In Golden Strait Corporation v Nippon Yusen Kubishika Kaisha, the House of Lords considered whether events that occurred after a repudiatory breach of contract could be considered in assessing the damages awarded as a result of the breach.
By a majority of three to two, the Lords held that the respondent could rely on an event which occurred after the repudiation of the contract (but before the assessment of damages) which, had the contract still been in force, would have had the effect of significantly reducing its term. As such, the accurate assessment of damages was held to outweigh considerations of certainty and finality.
Case Name and Citation
Golden Strait Corporation v Nippon Yusen Kubishika Kaisha  UKHL 12. Date of hearing 14-15 February 2007
A Liberian company, the Golden Strait Corporation, were the owners of the tanker Golden Victory. On 10 July 1998, they entered into an agreement (a ‘charterparty’) to charter the tanker to Nippon Yusen Kubishika Kaisha for a period of 7 years. The terms of the charterparty provided for the payment by the charterers of a minimum guaranteed base charter hire rate per day which was to increase over the term of the charter, but would reduce if market rates should fall below a specified level. In addition, the owners were also to receive a share of the profits earned by the charterers.
Clause 33 of the charterparty provided both the owners and the charterer with the right to cancel the charter if war or hostilities broke out between any two or more of a number of countries, including the United States of America, the United Kingdom and Iraq.
On 14 December 2001, with almost 4 years of the charter to run, the charterers repudiated the contract and redelivered the vessel to the owners. The owners accepted the repudiation on 17 December 2001 and made a claim for damages against the charterers, which was referred to arbitration.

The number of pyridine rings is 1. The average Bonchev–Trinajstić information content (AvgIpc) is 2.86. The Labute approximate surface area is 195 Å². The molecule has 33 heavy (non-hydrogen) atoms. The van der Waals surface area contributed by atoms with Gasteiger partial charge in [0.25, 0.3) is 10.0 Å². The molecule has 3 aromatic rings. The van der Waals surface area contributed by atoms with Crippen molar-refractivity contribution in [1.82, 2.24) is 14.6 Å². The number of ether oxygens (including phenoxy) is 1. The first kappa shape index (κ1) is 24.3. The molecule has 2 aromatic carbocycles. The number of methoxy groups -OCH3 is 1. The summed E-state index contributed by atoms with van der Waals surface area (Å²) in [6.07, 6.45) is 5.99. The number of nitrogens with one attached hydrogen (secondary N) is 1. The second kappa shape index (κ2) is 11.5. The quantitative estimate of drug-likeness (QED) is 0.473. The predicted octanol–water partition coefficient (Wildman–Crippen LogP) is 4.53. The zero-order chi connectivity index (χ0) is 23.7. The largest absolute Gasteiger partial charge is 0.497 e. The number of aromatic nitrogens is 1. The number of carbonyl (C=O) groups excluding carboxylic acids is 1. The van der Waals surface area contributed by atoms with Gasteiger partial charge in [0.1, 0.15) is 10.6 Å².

The arbitrator determined the issues in favour of the owners, but on 20 March 2003, before an assessment of the quantum of damages payable by the charterers to the owners had been made, the Second Gulf War broke out. The charterers contended that, had the charter still been in operation on 20 March 2003, they would have exercised their right to cancel it under clause 33 of the charterparty, and that therefore the damages should be assessed based on the period from 17 December 2001 (the date of acceptance of the repudiation) to 20 March 2003 (the outbreak of war). The owners disagreed, and argued that the assessment of damages should be based on the value of their rights under the charterparty as at 17 December 2001, and therefore take into account the entire 7 year term. They suggested that the assessment could take into account the possibility (assessed as at 17 December 2001) that events might occur which would allow either party to cancel the charter under clause 33, but should not take account of the actual occurrence of any events subsequent to 17 December 2001.
The arbitrator decided the issue in favour of the charterers, and the owners appealed on a point of law to the High Court. In February 2005 Justice Langley dismissed their appeal. The owners then appealed to the Court of Appeal, and in October 2005, Auld and Tuckey LJJ and Lord Mance unanimously dismissed the appeal. The owners then appealed to the House of Lords.
House of Lords Decision
The House of Lords upheld the decision of the Court of Appeal by a three to two majority (Lord Bingham and Lord Walker dissenting) and dismissed the owners’ appeal.